You may have noticed something extra at the end of Tribune stories these days.
Sometimes it’s a note in a closing paragraph, but most often it’s a box directing you to chicagotribune.com for more content.
Frequently that “more” is video -- a short documentary on some element of the story you just read, or an interesting interview with one or more of the subjects or possibly 20 seconds from a news event.
It wasn’t long ago that newspapers, television networks and radio stations were single-minded entities. Each covered the news in their own way, with their own journalists and their own tools – all unique to their respective trade. For an occasional special story or event, one or more might “team up” to bring their viewers expanded coverage.
Today words, photographs, audio and video are all part of the newsgathering process, no matter what the news organization.
In our mission to deliver even more to our print and web readers, video has proven to be a natural companion to words and pictures. It allows us to bring readers to the scene, whether inside City Hall, on the streets of Chicago or in someone’s living room. Our video allows readers to witness for themselves the joy, pain or inspiration of significant moments.
In the long run, we hope it helps to build a stronger connection between readers and subjects.
Shooting video and collecting audio is part of the daily workflow for Tribune staff photojournalists. If time allows, they will edit their video in the field. If not, they will transmit the digital video files back to the office and others will edit. The video is then posted on chicagotribune.com with a story or on our Chicago Tribune video gallery" href="http://www.chicagotribune.com/videogallery">video page here. You’ve probably heard some of our audio on WGN radio as well.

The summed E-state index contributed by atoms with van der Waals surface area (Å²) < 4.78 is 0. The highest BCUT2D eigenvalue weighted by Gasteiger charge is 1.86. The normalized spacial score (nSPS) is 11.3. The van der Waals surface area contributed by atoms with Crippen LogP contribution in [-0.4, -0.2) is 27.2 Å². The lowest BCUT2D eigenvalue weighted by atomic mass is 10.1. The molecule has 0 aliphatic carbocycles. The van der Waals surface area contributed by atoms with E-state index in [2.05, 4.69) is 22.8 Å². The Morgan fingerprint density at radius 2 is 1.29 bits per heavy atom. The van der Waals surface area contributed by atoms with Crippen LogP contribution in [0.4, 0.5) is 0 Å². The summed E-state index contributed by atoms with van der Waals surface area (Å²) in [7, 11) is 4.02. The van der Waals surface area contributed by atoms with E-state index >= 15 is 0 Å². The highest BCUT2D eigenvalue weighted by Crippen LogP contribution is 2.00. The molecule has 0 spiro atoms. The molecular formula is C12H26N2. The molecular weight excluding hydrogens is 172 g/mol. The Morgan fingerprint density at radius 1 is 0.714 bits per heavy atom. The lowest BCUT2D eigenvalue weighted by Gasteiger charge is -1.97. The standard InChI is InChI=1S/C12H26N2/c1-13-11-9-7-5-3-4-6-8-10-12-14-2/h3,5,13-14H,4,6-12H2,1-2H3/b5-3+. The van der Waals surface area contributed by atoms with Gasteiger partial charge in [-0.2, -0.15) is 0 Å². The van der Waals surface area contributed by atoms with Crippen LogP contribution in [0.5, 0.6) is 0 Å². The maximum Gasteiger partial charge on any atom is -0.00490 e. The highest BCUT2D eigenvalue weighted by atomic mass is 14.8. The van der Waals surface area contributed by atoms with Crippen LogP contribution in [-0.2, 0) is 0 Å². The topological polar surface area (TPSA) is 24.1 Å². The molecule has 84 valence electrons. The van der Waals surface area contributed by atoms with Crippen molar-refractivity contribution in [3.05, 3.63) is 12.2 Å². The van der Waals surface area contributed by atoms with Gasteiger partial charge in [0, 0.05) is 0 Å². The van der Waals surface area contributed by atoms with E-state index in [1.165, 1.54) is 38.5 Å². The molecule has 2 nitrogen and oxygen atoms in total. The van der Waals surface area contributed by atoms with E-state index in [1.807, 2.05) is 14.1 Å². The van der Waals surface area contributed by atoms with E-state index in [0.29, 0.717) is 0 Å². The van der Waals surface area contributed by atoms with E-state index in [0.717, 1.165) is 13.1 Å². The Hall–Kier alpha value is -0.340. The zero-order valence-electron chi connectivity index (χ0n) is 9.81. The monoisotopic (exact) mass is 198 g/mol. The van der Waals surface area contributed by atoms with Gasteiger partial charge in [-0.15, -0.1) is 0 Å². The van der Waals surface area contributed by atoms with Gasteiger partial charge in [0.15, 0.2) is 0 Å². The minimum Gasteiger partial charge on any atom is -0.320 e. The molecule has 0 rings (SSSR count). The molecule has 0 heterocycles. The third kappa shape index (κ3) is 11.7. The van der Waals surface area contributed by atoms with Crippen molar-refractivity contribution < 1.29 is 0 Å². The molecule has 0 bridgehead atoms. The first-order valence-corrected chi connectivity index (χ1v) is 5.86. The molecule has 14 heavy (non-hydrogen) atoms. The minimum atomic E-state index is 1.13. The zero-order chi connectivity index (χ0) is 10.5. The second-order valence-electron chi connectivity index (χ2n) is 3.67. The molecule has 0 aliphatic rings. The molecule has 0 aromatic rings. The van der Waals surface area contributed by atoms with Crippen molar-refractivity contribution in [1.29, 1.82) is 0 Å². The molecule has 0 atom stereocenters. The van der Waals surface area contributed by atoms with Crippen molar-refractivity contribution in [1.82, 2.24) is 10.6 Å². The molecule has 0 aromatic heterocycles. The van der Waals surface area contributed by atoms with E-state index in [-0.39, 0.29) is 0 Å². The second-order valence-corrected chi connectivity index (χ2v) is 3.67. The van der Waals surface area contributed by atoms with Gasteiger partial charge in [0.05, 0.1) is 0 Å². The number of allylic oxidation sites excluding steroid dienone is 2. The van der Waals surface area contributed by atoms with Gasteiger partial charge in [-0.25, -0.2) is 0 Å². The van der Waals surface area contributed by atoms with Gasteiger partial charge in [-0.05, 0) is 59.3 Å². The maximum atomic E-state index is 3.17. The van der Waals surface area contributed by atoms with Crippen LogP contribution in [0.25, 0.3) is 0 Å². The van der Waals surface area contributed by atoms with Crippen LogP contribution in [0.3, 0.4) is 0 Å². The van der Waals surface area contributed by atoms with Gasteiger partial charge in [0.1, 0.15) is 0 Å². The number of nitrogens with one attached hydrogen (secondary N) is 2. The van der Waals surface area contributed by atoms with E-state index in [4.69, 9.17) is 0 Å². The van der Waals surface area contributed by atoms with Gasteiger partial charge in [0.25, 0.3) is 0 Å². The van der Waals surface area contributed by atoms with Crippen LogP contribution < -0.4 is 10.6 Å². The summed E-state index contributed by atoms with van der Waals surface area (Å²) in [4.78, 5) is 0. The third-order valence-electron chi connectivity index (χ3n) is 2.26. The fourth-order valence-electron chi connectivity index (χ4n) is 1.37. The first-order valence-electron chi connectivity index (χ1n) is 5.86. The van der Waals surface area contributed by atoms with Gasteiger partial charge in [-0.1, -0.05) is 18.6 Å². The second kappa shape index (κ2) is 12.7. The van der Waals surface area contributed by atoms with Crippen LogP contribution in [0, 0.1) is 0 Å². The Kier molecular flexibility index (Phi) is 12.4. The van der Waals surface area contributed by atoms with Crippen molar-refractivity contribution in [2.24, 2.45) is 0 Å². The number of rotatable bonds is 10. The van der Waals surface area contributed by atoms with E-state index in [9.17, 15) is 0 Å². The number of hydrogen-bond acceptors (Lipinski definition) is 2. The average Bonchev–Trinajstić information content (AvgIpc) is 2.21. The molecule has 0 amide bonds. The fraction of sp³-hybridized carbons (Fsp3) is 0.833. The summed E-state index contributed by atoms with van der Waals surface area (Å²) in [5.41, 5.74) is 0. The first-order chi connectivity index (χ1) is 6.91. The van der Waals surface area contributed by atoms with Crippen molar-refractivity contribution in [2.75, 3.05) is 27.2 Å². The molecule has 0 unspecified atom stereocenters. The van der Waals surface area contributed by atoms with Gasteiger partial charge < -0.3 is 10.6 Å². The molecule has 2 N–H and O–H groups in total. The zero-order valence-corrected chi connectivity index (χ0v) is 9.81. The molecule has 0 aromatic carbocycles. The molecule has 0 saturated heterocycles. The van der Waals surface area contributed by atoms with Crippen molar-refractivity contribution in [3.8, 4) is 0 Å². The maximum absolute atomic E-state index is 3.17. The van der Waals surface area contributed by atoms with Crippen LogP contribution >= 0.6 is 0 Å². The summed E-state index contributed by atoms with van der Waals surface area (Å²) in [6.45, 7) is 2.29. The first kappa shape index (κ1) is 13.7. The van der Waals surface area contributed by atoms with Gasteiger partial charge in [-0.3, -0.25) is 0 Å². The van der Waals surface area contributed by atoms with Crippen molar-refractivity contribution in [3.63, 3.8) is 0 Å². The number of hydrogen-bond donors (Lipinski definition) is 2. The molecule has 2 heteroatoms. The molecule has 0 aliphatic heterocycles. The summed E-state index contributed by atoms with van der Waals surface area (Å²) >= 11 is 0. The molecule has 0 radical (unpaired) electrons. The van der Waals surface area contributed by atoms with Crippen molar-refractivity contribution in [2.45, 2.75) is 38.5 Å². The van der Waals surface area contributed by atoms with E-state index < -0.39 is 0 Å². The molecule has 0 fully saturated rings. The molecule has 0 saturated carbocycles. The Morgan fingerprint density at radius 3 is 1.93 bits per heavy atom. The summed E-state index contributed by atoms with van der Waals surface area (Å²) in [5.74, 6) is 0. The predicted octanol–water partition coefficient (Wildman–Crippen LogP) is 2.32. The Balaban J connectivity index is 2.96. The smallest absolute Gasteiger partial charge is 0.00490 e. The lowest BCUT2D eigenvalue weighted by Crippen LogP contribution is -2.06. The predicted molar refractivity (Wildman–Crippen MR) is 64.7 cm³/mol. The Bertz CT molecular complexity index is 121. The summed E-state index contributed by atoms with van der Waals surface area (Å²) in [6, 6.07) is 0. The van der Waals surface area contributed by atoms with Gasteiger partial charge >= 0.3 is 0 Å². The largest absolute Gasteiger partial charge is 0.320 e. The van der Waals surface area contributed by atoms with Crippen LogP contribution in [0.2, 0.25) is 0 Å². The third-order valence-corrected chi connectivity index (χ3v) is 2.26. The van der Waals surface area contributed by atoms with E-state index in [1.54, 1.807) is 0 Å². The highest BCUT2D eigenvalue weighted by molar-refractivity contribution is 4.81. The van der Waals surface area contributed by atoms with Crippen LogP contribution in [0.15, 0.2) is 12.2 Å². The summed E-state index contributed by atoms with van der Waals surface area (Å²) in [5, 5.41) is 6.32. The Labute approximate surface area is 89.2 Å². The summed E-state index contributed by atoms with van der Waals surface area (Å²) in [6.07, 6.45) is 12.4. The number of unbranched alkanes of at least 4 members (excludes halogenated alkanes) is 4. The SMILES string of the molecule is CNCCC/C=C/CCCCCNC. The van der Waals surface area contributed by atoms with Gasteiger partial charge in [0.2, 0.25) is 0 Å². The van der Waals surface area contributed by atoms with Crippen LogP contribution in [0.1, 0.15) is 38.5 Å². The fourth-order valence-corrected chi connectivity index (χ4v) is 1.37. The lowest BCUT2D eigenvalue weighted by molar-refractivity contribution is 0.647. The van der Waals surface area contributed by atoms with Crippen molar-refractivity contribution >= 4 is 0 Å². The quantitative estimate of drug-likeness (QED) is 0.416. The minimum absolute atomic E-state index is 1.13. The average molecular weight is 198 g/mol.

Writers are also beginning to incorporate video into their workflow. Our sports staff regularly turns around video on player interviews and pre- and post-game reaction. Our digital news team is also gathering and posting video and audio from WGN television and radio.
Here’s an example of a unique staff video we recently posted: On the day former Gov. Rod Blagojevich was sentenced to 14 years in prison, Tribune photographer E. Jason Wambsgans wore a GoPro video head cam as he covered the Blagojevich’s departure for court and their later return home. His video, edited by photo editor Erin Mystkowski, gives you an inside view of chaotic media scrum that followed their every move. You can see what it's like inside of a media crush here.
And as we wrap up the year, we’ve compiled a play list of our “top 40” staff videos of 2011. Some will make you laugh, some may make you cry and some will just surprise you. Join us to view some of our favorite videos of 2011.
Thanks for watching.
--Meg Theno / Senior photo editor / firstname.lastname@example.org